Dr. Clarence Hines is an associate professor of jazz studies in the College of Arts and Sciences. He has taught a variety of music courses at UNF, ranging from small to large lecture. He is currently teaching Jazz Arranging, Jazz Styles and Analysis and Applied Jazz Trombone courses required for Jazz Studies majors. He also teaches The Music Business, a nationally recognized course that is open to students from various disciplines across the campus. His scholarly work includes trombone performance, composing and arranging music primarily for jazz ensembles, and he is currently composing creative and challenging music for a series of performances and publications that will take place over the next year, and for a future recording project.
Get to Know Clarence
What brought you to UNF?
I initially came to UNF as an undergraduate music student in the late 1990s. I returned a few years later after an opportunity to teach at my alma mater arose.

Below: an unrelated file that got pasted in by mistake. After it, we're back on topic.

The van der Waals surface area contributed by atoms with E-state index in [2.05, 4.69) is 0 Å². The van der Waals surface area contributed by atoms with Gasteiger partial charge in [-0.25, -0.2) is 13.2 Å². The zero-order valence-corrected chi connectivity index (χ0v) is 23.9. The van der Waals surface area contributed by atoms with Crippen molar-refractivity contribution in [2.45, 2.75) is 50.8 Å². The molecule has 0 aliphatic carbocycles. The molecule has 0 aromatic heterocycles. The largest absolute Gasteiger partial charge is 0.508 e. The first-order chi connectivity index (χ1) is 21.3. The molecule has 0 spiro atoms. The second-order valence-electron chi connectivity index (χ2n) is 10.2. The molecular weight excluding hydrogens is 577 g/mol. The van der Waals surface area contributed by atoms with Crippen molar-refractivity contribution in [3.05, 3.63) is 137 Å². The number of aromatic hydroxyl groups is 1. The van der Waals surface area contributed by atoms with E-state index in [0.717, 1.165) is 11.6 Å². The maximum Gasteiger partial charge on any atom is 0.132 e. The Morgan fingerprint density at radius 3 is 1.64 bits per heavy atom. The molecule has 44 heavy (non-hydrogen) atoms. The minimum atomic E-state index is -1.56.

Describe your teaching style. Do you like to integrate tech, or are you more comfortable with a lecture-style classroom?
I am a tech savvy teacher, and I integrate technology throughout my courses as appropriate. I do still teach at the chalkboard, but I also use a variety of technology tools to provide students with the most authentic and practical experiences possible.
If you could witness any historical event, what would it be?
Martin Luther King Jr.’s “I Have a Dream” speech would be an event to witness.
What is your favorite memory from your undergraduate days?
Some of my favorite memories include performing with legendary jazz artists in the Great American Jazz Series, Dr. Huebner’s astronomy classes, lab courses in the portable classrooms near the current Boathouse and late night ultimate frisbee on The Green.
If you weren’t teaching, what else would you be doing?
I would devote more time to performing and creating music.
What do you like most about UNF?
I like working with my colleagues and students. I also like that the University is small, yet many programs are competitive with those of much larger and older institutions.